The rules are easy to follow and incorporate. These rules are what the dog understands and expects. To give you an idea of how a Peanut Dog fits into one's life, one of the Peanut Dogs due to go to his new home in August is at the point in his training such that he's at the kennel when I'm working, and at my house when I'm off (Hmmm, that sort of means I'm never off, doesn't it? Thank goodness, I LOVE MY JOB!). The dog comes into my house and is eager to search, search, search! Once we do a "sweep" of the house and my family, I tell him he, too, is "off" for a while, he settles down at my feet, enjoys stroking as we watch some t.v., we go on a walk in the neighborhood with my pet dog, plays fetch for a few minutes, etc. When his bed time comes around, I tell him to "kennel" and he trots off to his kennel, turns around to make his blanket into a comfortable ball, looks at me for his nightly treat, and quickly nods off. When I wake him up in the morning, he goes outside on his own for a while, joins me for a sweep of the house for any peanuts which might have snuck in during the night, searches my (and my family's) breakfast bowl and tray, settles at my feet while I eat breakfast, eats his breakfast while I get ready for work and loads up to accompany me during the day! In other words, the rules aren't too strict; it's easy, easy, easy to incorporate. There will be times when your pets may be doing things your peanut dog is not allowed to do (excessive treats, lots of play without work first, getting up on the furniture, etc) - but the Peanut Dogs seem to know that their special time will come and aren't concerned about missing out on anything!!
Each dog comes with an "owner's manual!" It's important that you just don't over-indulge the Peanut Dog or over-work him! It's important that he or she gets time off to relax (nap and bed times, especially during the transition period!) and important that she or he gets the exercise, playtime, practice and stimulation needed.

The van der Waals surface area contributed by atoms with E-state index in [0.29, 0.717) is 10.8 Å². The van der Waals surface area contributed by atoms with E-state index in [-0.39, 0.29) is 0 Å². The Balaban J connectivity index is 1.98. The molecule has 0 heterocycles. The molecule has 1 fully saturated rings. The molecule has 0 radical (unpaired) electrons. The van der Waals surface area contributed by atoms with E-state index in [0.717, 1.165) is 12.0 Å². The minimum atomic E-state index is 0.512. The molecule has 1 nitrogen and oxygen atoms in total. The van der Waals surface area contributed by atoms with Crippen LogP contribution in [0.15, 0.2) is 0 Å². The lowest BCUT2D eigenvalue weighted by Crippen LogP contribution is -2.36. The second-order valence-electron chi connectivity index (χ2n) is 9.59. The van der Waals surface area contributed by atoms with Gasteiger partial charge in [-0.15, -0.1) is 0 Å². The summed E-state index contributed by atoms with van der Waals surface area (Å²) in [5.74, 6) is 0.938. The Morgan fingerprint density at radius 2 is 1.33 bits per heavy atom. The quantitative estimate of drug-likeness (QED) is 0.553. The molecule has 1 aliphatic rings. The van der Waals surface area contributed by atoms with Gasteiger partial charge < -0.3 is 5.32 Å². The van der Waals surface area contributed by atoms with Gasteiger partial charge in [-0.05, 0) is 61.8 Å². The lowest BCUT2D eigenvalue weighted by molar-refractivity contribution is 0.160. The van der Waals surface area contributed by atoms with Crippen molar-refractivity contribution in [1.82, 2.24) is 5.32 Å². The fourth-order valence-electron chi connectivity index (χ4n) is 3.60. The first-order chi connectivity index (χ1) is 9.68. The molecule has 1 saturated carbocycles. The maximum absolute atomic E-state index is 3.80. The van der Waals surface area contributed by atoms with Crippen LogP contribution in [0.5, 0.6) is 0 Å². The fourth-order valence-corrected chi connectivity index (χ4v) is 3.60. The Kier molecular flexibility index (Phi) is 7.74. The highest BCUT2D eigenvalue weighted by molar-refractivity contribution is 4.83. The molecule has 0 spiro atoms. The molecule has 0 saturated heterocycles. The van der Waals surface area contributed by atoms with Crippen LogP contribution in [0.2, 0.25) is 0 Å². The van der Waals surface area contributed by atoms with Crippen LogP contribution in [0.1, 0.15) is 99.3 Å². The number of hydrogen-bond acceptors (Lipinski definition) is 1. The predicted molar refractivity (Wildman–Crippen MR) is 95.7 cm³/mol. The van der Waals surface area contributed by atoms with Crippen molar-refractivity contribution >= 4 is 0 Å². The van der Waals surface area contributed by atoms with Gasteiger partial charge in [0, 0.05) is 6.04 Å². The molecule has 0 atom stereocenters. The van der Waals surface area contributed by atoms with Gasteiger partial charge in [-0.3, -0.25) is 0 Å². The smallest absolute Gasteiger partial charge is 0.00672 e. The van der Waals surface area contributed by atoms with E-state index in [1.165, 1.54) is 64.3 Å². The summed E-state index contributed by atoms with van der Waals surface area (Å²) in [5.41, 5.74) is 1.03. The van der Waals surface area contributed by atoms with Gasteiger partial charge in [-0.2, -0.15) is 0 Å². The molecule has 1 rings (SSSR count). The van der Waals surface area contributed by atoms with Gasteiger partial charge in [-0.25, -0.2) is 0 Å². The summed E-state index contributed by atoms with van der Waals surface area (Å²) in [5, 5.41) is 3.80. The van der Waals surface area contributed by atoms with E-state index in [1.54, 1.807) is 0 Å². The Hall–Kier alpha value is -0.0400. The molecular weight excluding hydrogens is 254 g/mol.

As for the health guarantee, you're a bit out of my area of expertise... I focus on the training of the wonderful peanut sniffing dogs (and cashew sniffing dogs, and pistachio sniffing dogs, and... well, you get the idea!) and let our Director of Training, Sharon Perry, focus on the other aspects! I know that there is SOMETHING available but that's as far as my knowledge goes!! Truly, feel free to call her with your questions; it's a toll free number: 1-877-596-6835

Posted on: Fri, 06/20/2008 - 3:13pm
Dokimas's picture
Joined: 06/11/2008 - 19:12

I am crazy about my Peanut Dogs and happy to respond. The more people know about these amazing dogs, the happier I am. What can I say, I feel like a proud Mama! Because I do a bit of traveling, I'm afraid there will be, quite often, some delays beore I respond! THEREFORE...
Everyone should feel free to call us toll free at 877-596-6835! Sharon is the Director of Training - just let her know that you've been reading my posts and she'll have an idea of what you do and do not yet know!
Now then on to your GOOD QUESTIONS!!!
1. In a class situation, the dog could simply settle down next to her desk! In gymanstics, a portable crate would solve the problem, allowing the dog to relax and not be tempted to try the tumbling routine! (There are portable, collapsible, fabric crates available for less than $25 which I'm finding invaluable!) As I understand it, one mother takes their Peanut Dog to school and does the search of her son's class (private school) and classmate's backpacks... and then takes the dog home to kick back!
2. Time limits for a down stay: Not really! The dog will be happy to nap by her side but if she is involved in something which requires her to be up and down and moving around, the dog will be interested and feeling the need to be with her. That said, the dog will CERTAINLY do a down stay! I'm thinking of some of the dogs we have in training now and would imagine them all aquiver watching their kid doing gymnastic routines... Therefore, if the dog isn't needed to work, I think it's a TREMENDOUS time for the dog to relax and "turn off" so I'd opt for the portable crate routine. Our dogs look at the crate as a sort of haven... quiet, relaxing... all which is missing are the scented candles and classic music! (In the kennel, we DO have soothing music on for our dogs!)
Searching may not seem all that demanding - but it's physically taxing, to say the least. (Sharon knows the number of times the dogs sniffs per minute - I can't come up with it right now - and, well, it's awfully close to hyperventilation!! It takes a LOT to search a room so the dogs deserve some breaks with limited distractions (ie, crate!)